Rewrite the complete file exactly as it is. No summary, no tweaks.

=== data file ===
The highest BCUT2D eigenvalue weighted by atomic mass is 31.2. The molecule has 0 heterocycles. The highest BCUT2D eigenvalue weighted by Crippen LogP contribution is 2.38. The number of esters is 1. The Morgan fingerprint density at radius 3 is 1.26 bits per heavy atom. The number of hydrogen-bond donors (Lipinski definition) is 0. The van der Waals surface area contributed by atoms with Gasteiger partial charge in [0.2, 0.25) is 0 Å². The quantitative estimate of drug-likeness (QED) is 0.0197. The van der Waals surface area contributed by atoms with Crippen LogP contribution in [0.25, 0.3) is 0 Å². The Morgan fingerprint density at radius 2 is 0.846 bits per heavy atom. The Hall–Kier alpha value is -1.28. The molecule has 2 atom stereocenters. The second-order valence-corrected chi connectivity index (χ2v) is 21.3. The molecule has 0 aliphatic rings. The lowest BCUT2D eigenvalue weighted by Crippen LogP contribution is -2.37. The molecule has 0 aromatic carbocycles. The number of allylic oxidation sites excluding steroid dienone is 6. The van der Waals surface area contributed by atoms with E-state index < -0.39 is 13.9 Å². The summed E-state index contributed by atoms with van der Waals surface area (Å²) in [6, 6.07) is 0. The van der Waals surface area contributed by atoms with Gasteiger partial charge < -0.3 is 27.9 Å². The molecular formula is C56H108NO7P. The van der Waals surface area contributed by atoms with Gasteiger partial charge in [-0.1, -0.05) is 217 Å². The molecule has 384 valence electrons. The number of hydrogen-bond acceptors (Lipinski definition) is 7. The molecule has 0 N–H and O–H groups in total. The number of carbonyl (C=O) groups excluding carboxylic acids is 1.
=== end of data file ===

The highest BCUT2D eigenvalue weighted by atomic mass is 31.2. The molecule has 0 heterocycles. The highest BCUT2D eigenvalue weighted by Crippen LogP contribution is 2.38. The number of esters is 1. The Morgan fingerprint density at radius 3 is 1.26 bits per heavy atom. The number of hydrogen-bond donors (Lipinski definition) is 0. The van der Waals surface area contributed by atoms with Gasteiger partial charge in [0.2, 0.25) is 0 Å². The quantitative estimate of drug-likeness (QED) is 0.0197. The van der Waals surface area contributed by atoms with Crippen LogP contribution in [0.25, 0.3) is 0 Å². The Morgan fingerprint density at radius 2 is 0.846 bits per heavy atom. The Hall–Kier alpha value is -1.28. The molecule has 2 atom stereocenters. The second-order valence-corrected chi connectivity index (χ2v) is 21.3. The molecule has 0 aliphatic rings. The lowest BCUT2D eigenvalue weighted by Crippen LogP contribution is -2.37. The molecule has 0 aromatic carbocycles. The number of allylic oxidation sites excluding steroid dienone is 6. The van der Waals surface area contributed by atoms with E-state index < -0.39 is 13.9 Å². The summed E-state index contributed by atoms with van der Waals surface area (Å²) in [6, 6.07) is 0. The van der Waals surface area contributed by atoms with Gasteiger partial charge < -0.3 is 27.9 Å². The molecular formula is C56H108NO7P. The van der Waals surface area contributed by atoms with Gasteiger partial charge in [-0.1, -0.05) is 217 Å². The molecule has 384 valence electrons. The number of hydrogen-bond acceptors (Lipinski definition) is 7. The molecule has 0 N–H and O–H groups in total. The number of carbonyl (C=O) groups excluding carboxylic acids is 1.